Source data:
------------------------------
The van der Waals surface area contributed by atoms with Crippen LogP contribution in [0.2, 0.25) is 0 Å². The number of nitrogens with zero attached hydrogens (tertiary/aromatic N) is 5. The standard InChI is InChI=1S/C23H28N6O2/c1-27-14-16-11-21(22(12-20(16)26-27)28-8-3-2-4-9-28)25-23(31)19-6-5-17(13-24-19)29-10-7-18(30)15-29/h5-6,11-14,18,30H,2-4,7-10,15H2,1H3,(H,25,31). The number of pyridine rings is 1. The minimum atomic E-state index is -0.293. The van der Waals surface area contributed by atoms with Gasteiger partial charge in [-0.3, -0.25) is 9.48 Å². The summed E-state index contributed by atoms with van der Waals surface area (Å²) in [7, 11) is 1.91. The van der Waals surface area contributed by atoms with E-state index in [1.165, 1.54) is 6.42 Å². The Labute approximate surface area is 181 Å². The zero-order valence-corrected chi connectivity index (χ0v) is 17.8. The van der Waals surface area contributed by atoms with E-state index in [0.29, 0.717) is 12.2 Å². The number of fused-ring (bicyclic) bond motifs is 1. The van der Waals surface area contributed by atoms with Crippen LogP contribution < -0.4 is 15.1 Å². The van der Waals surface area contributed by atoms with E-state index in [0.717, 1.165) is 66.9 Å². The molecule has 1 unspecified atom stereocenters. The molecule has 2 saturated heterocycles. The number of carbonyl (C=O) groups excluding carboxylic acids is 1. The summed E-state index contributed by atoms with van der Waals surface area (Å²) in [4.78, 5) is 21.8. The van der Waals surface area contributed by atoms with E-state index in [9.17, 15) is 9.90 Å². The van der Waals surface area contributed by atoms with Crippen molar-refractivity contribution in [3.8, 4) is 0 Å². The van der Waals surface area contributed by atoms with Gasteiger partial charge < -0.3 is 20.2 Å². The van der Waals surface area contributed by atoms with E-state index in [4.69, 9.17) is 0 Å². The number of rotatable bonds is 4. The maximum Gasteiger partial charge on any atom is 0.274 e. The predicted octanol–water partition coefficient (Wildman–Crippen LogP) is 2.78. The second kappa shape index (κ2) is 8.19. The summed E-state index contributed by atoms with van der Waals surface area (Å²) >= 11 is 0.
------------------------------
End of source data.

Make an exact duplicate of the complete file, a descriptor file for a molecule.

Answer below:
The van der Waals surface area contributed by atoms with Crippen LogP contribution in [0.2, 0.25) is 0 Å². The number of nitrogens with zero attached hydrogens (tertiary/aromatic N) is 5. The standard InChI is InChI=1S/C23H28N6O2/c1-27-14-16-11-21(22(12-20(16)26-27)28-8-3-2-4-9-28)25-23(31)19-6-5-17(13-24-19)29-10-7-18(30)15-29/h5-6,11-14,18,30H,2-4,7-10,15H2,1H3,(H,25,31). The number of pyridine rings is 1. The minimum atomic E-state index is -0.293. The van der Waals surface area contributed by atoms with Gasteiger partial charge in [-0.3, -0.25) is 9.48 Å². The summed E-state index contributed by atoms with van der Waals surface area (Å²) in [7, 11) is 1.91. The van der Waals surface area contributed by atoms with E-state index in [1.165, 1.54) is 6.42 Å². The Labute approximate surface area is 181 Å². The zero-order valence-corrected chi connectivity index (χ0v) is 17.8. The van der Waals surface area contributed by atoms with E-state index in [0.29, 0.717) is 12.2 Å². The number of fused-ring (bicyclic) bond motifs is 1. The van der Waals surface area contributed by atoms with Crippen LogP contribution < -0.4 is 15.1 Å². The van der Waals surface area contributed by atoms with E-state index in [0.717, 1.165) is 66.9 Å². The molecule has 1 unspecified atom stereocenters. The molecule has 2 saturated heterocycles. The number of carbonyl (C=O) groups excluding carboxylic acids is 1. The summed E-state index contributed by atoms with van der Waals surface area (Å²) in [4.78, 5) is 21.8. The van der Waals surface area contributed by atoms with E-state index in [9.17, 15) is 9.90 Å². The van der Waals surface area contributed by atoms with Crippen molar-refractivity contribution in [3.8, 4) is 0 Å². The van der Waals surface area contributed by atoms with Gasteiger partial charge < -0.3 is 20.2 Å². The van der Waals surface area contributed by atoms with E-state index in [4.69, 9.17) is 0 Å². The number of rotatable bonds is 4. The maximum Gasteiger partial charge on any atom is 0.274 e. The predicted octanol–water partition coefficient (Wildman–Crippen LogP) is 2.78. The second kappa shape index (κ2) is 8.19. The summed E-state index contributed by atoms with van der Waals surface area (Å²) >= 11 is 0.